Recognizing the Psychological Problems of Sleep Apnea

By | October 21, 2016

There are many medical problems associated with sleep apnea as well as some psychological ones. If the normal, constant flow of oxygen is interrupted during sleep, the brain is deprived of this essential element and it can cause crippling effects. Recognizing and understanding the psychological symptoms that can occur can lead to treatment and relief.

Is Sleep Apnea Dangerous?

Although sleep apnea is a very common disorder, many people may be affected by it but not know they have it. Basically, this condition causes a person to stop breathing during sleep. Throat muscles that relax too much and narrow the airways or even close the opening for a short time can cause this. The tongue can also fall back across the airway during sleep and this will affect breathing.

In the end, the same result happens: the brain losses much needed oxygen which can lead to other problems. Snoring can also be present in a person with sleep apnea. This could be the brain alerting the sleeper that the airway is blocked. The person may wake from the sound of their snoring and then change their sleeping position. You may decrease the episodes by sleeping on your side instead of your back.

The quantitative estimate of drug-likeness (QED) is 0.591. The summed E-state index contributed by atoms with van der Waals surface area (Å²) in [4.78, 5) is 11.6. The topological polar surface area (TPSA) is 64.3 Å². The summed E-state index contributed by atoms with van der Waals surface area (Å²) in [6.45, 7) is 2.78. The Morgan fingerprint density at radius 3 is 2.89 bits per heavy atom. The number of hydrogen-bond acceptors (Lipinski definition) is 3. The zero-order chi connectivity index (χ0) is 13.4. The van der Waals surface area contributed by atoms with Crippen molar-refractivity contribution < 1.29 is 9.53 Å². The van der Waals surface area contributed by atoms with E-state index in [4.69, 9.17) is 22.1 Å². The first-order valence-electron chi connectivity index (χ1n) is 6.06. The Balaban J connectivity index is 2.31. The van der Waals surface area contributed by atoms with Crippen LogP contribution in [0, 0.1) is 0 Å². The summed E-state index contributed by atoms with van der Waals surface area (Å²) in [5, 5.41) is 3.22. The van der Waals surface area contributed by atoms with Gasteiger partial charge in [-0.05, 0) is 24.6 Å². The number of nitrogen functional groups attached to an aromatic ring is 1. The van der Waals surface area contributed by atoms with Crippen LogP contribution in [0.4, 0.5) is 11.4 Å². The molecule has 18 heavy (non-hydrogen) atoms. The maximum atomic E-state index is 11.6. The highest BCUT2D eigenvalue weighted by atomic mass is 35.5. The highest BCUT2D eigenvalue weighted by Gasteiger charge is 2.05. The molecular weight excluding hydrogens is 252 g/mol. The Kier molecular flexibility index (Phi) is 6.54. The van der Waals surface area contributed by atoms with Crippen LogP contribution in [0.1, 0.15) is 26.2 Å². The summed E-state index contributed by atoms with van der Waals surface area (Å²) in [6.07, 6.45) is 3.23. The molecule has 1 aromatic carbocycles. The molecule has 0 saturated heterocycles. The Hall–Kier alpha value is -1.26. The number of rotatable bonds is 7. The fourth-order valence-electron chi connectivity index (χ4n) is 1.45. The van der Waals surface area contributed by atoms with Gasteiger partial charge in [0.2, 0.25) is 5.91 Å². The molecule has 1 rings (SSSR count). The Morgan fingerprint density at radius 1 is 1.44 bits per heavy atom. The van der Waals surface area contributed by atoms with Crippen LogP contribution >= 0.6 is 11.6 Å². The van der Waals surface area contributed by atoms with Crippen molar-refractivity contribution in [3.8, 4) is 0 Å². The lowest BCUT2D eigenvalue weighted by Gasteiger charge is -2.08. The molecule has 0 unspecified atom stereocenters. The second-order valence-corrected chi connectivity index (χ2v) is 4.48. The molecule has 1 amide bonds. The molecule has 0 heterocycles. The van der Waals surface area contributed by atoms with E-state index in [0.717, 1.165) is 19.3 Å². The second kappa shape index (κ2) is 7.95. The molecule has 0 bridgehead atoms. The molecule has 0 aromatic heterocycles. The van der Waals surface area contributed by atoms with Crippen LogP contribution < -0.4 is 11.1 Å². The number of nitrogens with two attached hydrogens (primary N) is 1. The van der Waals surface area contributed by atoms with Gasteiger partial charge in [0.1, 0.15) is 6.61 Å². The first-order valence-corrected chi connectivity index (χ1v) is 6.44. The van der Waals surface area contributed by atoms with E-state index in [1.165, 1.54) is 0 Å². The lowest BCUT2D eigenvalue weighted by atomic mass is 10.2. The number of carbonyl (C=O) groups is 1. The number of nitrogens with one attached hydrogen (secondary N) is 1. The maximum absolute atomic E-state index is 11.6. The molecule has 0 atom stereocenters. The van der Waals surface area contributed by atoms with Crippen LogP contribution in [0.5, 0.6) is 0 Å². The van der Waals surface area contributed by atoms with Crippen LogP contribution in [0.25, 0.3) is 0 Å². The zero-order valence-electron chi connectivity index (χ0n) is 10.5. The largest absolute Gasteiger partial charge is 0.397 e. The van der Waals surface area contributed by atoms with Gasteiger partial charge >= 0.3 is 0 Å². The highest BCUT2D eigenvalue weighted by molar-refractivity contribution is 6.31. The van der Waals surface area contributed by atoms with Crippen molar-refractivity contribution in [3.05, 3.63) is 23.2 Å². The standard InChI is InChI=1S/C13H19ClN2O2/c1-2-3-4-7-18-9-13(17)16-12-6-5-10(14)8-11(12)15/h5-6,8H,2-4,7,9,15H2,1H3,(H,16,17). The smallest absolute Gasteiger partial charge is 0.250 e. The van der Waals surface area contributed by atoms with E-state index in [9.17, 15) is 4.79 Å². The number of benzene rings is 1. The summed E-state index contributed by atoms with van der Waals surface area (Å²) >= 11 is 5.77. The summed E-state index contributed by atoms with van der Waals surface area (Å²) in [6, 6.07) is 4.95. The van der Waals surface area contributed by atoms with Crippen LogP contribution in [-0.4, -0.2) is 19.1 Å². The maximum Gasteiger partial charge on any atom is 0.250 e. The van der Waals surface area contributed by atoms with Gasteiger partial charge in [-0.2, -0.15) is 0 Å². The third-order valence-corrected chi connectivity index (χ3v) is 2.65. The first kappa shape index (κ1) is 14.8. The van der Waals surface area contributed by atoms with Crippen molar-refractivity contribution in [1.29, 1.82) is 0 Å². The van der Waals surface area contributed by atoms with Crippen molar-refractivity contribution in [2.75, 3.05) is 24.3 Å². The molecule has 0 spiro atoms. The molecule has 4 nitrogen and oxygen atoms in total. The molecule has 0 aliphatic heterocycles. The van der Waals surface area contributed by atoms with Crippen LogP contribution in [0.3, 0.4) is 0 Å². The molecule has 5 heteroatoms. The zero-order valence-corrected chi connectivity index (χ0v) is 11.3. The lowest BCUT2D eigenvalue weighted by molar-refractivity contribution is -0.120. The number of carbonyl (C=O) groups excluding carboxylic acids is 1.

Psychological Problems from Sleep Apnea

While there are many physical issues that result from sleep apnea, the psychological ones may be subtler to recognize and accurately diagnose. The first aspect we see in this condition is that the person does not receive a restful night’s sleep. The body requires a certain amount of sleep to restore, repair and recharge the body’s major organs right down to the cellular level.

A person can be exhausted without this in the morning. Drowsiness during the day is present and an intense desire to sleep will stay throughout the day. Frustration and irritability will follow as the person tries to stay awake to perform daily duties. Also there can be problems with concentration and memory loss. Depression can be the ultimate combination of these emotions. A person may feel like they are losing their mind and be unable to focus.

The only desire may be to stay in bed and get the rest they think they need, when in reality, they should be seeking treatment for their sleep disorder. In extreme cases, the psychological problems of sleep apnea may include thoughts of suicide. If the brain is continually deprived of oxygen night after night, the quality and purpose of a person’s life steadily declines. Anti-depressant drugs are not effective in this case because the medical condition of sleep apnea needs to be diagnosed and effectively treated first.

Do you think you’re the only one dealing with sleep apnea? You’ll probably be surprised if you look at some sleep apnea statistics – it’s a common problem. Find out what you can do about it on the Apnea Guide website.

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